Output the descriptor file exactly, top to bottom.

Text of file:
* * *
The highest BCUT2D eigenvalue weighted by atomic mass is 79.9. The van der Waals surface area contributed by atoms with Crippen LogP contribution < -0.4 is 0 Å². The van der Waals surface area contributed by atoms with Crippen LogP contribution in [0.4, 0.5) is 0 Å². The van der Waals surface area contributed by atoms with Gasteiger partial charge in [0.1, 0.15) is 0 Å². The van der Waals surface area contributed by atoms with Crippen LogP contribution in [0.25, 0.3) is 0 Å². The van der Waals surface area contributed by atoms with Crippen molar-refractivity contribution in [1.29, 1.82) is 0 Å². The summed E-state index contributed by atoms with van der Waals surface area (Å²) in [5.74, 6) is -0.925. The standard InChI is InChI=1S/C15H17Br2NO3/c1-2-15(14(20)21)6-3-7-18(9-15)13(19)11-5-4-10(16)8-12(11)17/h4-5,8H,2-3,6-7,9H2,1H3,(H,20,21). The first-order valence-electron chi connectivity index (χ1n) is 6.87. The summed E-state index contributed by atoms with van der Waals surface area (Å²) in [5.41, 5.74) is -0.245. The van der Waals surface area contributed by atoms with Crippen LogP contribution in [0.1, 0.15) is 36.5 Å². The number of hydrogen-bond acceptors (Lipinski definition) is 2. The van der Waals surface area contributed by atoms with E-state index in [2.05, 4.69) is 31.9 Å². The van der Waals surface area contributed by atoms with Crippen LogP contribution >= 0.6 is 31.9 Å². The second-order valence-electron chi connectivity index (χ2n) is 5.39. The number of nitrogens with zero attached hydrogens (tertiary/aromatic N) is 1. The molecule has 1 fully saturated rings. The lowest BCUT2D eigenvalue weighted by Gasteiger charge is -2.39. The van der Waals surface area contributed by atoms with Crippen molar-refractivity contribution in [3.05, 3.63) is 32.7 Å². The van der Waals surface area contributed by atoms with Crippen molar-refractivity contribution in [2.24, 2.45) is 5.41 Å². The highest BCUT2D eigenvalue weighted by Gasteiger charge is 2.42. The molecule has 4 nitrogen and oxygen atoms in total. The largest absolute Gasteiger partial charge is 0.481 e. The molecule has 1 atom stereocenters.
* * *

The highest BCUT2D eigenvalue weighted by atomic mass is 79.9. The van der Waals surface area contributed by atoms with Crippen LogP contribution < -0.4 is 0 Å². The van der Waals surface area contributed by atoms with Crippen LogP contribution in [0.4, 0.5) is 0 Å². The van der Waals surface area contributed by atoms with Gasteiger partial charge in [0.1, 0.15) is 0 Å². The van der Waals surface area contributed by atoms with Crippen LogP contribution in [0.25, 0.3) is 0 Å². The van der Waals surface area contributed by atoms with Crippen molar-refractivity contribution in [1.29, 1.82) is 0 Å². The summed E-state index contributed by atoms with van der Waals surface area (Å²) in [5.74, 6) is -0.925. The standard InChI is InChI=1S/C15H17Br2NO3/c1-2-15(14(20)21)6-3-7-18(9-15)13(19)11-5-4-10(16)8-12(11)17/h4-5,8H,2-3,6-7,9H2,1H3,(H,20,21). The first-order valence-electron chi connectivity index (χ1n) is 6.87. The summed E-state index contributed by atoms with van der Waals surface area (Å²) in [5.41, 5.74) is -0.245. The van der Waals surface area contributed by atoms with Crippen LogP contribution in [0.1, 0.15) is 36.5 Å². The number of hydrogen-bond acceptors (Lipinski definition) is 2. The van der Waals surface area contributed by atoms with E-state index in [2.05, 4.69) is 31.9 Å². The van der Waals surface area contributed by atoms with Crippen LogP contribution >= 0.6 is 31.9 Å². The second-order valence-electron chi connectivity index (χ2n) is 5.39. The number of nitrogens with zero attached hydrogens (tertiary/aromatic N) is 1. The molecule has 1 fully saturated rings. The lowest BCUT2D eigenvalue weighted by Gasteiger charge is -2.39. The van der Waals surface area contributed by atoms with Crippen molar-refractivity contribution in [3.05, 3.63) is 32.7 Å². The van der Waals surface area contributed by atoms with Crippen molar-refractivity contribution in [2.24, 2.45) is 5.41 Å². The highest BCUT2D eigenvalue weighted by Gasteiger charge is 2.42. The molecule has 4 nitrogen and oxygen atoms in total. The largest absolute Gasteiger partial charge is 0.481 e. The molecule has 1 atom stereocenters.